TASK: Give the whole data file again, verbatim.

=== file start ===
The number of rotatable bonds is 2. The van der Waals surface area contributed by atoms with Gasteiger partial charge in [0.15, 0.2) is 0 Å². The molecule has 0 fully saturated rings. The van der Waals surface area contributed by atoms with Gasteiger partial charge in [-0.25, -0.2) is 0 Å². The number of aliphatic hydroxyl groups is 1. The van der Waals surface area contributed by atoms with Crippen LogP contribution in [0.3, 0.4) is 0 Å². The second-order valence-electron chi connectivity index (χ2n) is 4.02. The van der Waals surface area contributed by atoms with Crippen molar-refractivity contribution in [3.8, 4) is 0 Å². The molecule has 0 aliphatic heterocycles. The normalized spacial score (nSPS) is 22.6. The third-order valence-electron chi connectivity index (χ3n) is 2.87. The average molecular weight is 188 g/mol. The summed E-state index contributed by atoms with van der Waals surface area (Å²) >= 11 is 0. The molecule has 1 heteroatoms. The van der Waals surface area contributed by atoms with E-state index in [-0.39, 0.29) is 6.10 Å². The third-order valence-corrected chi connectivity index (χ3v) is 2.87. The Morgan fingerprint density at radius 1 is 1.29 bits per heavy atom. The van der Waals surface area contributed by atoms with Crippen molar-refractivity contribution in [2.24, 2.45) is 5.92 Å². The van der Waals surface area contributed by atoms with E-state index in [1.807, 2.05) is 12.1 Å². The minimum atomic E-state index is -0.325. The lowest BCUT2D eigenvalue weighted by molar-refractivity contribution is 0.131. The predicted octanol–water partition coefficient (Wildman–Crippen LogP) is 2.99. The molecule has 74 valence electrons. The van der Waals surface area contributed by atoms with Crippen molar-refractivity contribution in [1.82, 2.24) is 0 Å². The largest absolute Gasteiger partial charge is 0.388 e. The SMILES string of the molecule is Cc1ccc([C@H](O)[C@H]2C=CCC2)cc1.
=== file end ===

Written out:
The number of rotatable bonds is 2. The van der Waals surface area contributed by atoms with Gasteiger partial charge in [0.15, 0.2) is 0 Å². The molecule has 0 fully saturated rings. The van der Waals surface area contributed by atoms with Gasteiger partial charge in [-0.25, -0.2) is 0 Å². The number of aliphatic hydroxyl groups is 1. The van der Waals surface area contributed by atoms with Crippen LogP contribution in [0.3, 0.4) is 0 Å². The second-order valence-electron chi connectivity index (χ2n) is 4.02. The van der Waals surface area contributed by atoms with Crippen molar-refractivity contribution in [3.8, 4) is 0 Å². The molecule has 0 aliphatic heterocycles. The normalized spacial score (nSPS) is 22.6. The third-order valence-electron chi connectivity index (χ3n) is 2.87. The average molecular weight is 188 g/mol. The summed E-state index contributed by atoms with van der Waals surface area (Å²) >= 11 is 0. The molecule has 1 heteroatoms. The van der Waals surface area contributed by atoms with E-state index in [-0.39, 0.29) is 6.10 Å². The third-order valence-corrected chi connectivity index (χ3v) is 2.87. The Morgan fingerprint density at radius 1 is 1.29 bits per heavy atom. The van der Waals surface area contributed by atoms with Crippen molar-refractivity contribution in [2.24, 2.45) is 5.92 Å². The van der Waals surface area contributed by atoms with E-state index in [1.807, 2.05) is 12.1 Å². The minimum atomic E-state index is -0.325. The lowest BCUT2D eigenvalue weighted by molar-refractivity contribution is 0.131. The predicted octanol–water partition coefficient (Wildman–Crippen LogP) is 2.99. The molecule has 74 valence electrons. The van der Waals surface area contributed by atoms with Crippen molar-refractivity contribution in [1.82, 2.24) is 0 Å². The largest absolute Gasteiger partial charge is 0.388 e. The SMILES string of the molecule is Cc1ccc([C@H](O)[C@H]2C=CCC2)cc1.